When the majority of people think about planting they think about trees, flowers, or even vegetables. Shrubs are often overlooked and forgotten. But shrubs provide many benefits to homes and gardens. They can be used to form a privacy hedge, or accent your garden. Flowers will pop against their dark green foliage, and many shrubs and hedges will provide you with color all year because they’re evergreen.
I understand that choosing a new shrub may be difficult. You may ask yourself questions like, “What’s the difference between a shrub and a bush?,” or “I want a green bush, aren’t they all green?” or “Will a flowering shrub grow as large as a nonflowering one?” and maybe even “Will this shrub produce berries, and are they bad for my pets?”
As for the first question, a shrub is a plant that’s smaller than a tree and has many stems rising up from or close to the ground. A bush is a cluster of shrubs with branches of moderate length. A bush is often larger than a shrub. In order to answer the rest of those questions, we’ve made a list of the top 5 shrubs.
The American Boxwood is a classic shrub. You’ve probably noticed a few around your neighborhood because they’ve been around for decades and are still popular. Placing an American Boxwood in your yard is like putting a scoop of vanilla ice cream on top of a slice of apple pie. Yards and American Boxwoods are made for each other.
This boxwood has emerald green foliage, can get 10 to 12 feet tall and 8 to 10 feet wide, and is recommended for growing zones 5 through 9. It does well in the ground or potted. Also, it sports tiny pale green flowers every spring.
This all-American shrub was introduced to the US in mid 1600s, so they’ve had time to get used to our environments. They’re deer resistant, disease resistant, cold hardy, and drought tolerant. They make a perfect choice for beginners.
2. The Red Holly
The Red Holly is perfect for making a hedge and keeping unwanted neighbors out of your yard. The waxy leaves are sharp, so no one will want to trek through them. Every winter, the Red Holly produces seasonal red berries that attract birds and many other forms of various wildlife.
Will these berries harm your pets? Red Holly berries can cause tummy aches and sometimes diarrhea in pets. However, the sharp leaves on the bushes do act as a deterrent. Best of all, the sharp leaves also deter deer! They don’t like eating sharp, waxy leaves.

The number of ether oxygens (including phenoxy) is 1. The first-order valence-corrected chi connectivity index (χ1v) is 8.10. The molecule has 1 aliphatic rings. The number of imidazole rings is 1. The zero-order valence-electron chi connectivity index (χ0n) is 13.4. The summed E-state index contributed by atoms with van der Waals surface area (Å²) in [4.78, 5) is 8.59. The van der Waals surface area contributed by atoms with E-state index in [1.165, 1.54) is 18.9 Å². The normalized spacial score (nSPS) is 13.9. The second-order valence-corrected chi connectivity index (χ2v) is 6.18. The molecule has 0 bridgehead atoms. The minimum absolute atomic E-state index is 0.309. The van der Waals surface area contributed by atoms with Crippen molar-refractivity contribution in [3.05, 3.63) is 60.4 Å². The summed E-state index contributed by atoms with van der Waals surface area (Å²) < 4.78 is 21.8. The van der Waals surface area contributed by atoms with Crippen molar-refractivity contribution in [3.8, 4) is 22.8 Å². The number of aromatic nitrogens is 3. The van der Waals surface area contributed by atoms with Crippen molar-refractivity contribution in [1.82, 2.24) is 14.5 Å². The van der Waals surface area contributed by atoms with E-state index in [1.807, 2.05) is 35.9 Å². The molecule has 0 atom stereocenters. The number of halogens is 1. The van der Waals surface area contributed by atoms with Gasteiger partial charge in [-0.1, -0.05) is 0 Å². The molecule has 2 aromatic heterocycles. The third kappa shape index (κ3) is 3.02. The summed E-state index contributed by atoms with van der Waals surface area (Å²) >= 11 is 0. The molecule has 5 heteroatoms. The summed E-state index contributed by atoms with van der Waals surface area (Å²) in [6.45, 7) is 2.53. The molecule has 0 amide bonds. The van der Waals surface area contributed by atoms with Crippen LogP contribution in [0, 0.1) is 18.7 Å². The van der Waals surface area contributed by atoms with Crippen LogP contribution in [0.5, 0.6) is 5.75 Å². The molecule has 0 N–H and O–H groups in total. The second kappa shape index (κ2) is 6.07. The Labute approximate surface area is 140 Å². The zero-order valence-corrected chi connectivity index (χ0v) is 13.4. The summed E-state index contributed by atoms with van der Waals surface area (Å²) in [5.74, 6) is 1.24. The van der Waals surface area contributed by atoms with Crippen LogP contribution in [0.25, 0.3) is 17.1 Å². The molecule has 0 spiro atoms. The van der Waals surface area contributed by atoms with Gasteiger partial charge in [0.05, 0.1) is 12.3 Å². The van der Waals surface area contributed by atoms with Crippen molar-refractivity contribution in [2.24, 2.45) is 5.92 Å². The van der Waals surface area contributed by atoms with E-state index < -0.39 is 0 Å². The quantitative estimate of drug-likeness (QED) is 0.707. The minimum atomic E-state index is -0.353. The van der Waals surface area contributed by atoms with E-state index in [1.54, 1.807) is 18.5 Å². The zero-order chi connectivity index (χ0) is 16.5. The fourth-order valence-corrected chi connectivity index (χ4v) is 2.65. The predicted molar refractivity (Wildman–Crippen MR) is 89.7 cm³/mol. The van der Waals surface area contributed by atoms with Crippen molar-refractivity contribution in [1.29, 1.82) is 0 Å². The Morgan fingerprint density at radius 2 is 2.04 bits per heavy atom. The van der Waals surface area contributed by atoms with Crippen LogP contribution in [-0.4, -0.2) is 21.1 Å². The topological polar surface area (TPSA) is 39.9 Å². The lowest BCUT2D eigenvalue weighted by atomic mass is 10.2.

Red Hollies stay a dark shade of green year-round, and they sport their red berries in the winter that pop against the desolate winter landscape. They can get 10 to 12 feet tall and 6 to 8 feet wide and respond extremely well to pruning. They’re recommended for growing zones 6 through 9.
You can have a shrub that accents your garden and provides an excellent background for your flowers to pop against, or you can have a shrub that steals the show! The Lynnwood Gold Forsythia produces bright yellow flowers every spring. In the fall you’ll get another round of color when the leaves go from green to yellow with hints of orange and red.
Plus, the Lynwood Gold Forsythia is very cold hardy and recommended for growing zones 4 through 8. They’re low maintenance and grow 2 to 4 feet per year, eventually growing to 8 to 10 feet wide and 8 to 10 feet tall. They respond very well to pruning if you would like to keep this fast-growing shrub at a certain height.
4. Cherry Laurel
The Cherry Laurel Shrub puts an elegant twist on classic shrubs. It grows in an upright, oval, pyramidal shape, which differs from the normal box-like shape that most shrubs have. The leaves are also long and slender.
Every spring, the Cherry Laurel has clusters of small white flowers that pop out against dark green foliage. The foliage and flowers put off a very sweet scent. Also, the flowers attract butterflies in the spring, then turn into black berries during the winter that attract birds. However, these berries are a little more bothersome to pets than the holly berries. Keep that in mind if you have a pet that enjoys eating your plants.
This is one compact shrub: it gets about 4 feet tall and 4 feet wide. It’s recommended for growing zones 6 through 9 and makes for a beautiful ornamental.
5. Double Knock Out Roses
It’s not summer without roses. Therefore, Double Knock Out Roses are a must! Roses may not seem like a logical choice for a hedge, but these roses can grow 3 to 4 feet tall and 3 to 4 feet wide. That’s definitely large enough to fill in an empty space. And they’re recommended for growing zones 5 through 10.
Best of all, Double Knock Out Roses aren’t just summer bloomers – they bloom for months. They start blooming in early May and continue until the first frost.
These roses thrive planted in the ground or in containers. You can plant them in pots and place them on your patio to fill the room with an all-natural, sweet fragrance.
Even better? They’re disease resistant and low-maintenance. They respond very well to pruning, so they’re a great option for a hedge.
The Beauty of Shrubs
Shrubs can make excellent privacy fences, accents, and even focal points. Whether they’re under windows, around walkways, or flanking the corners of your home, they can increase your property value. Don’t let your landscaping go without shrubs!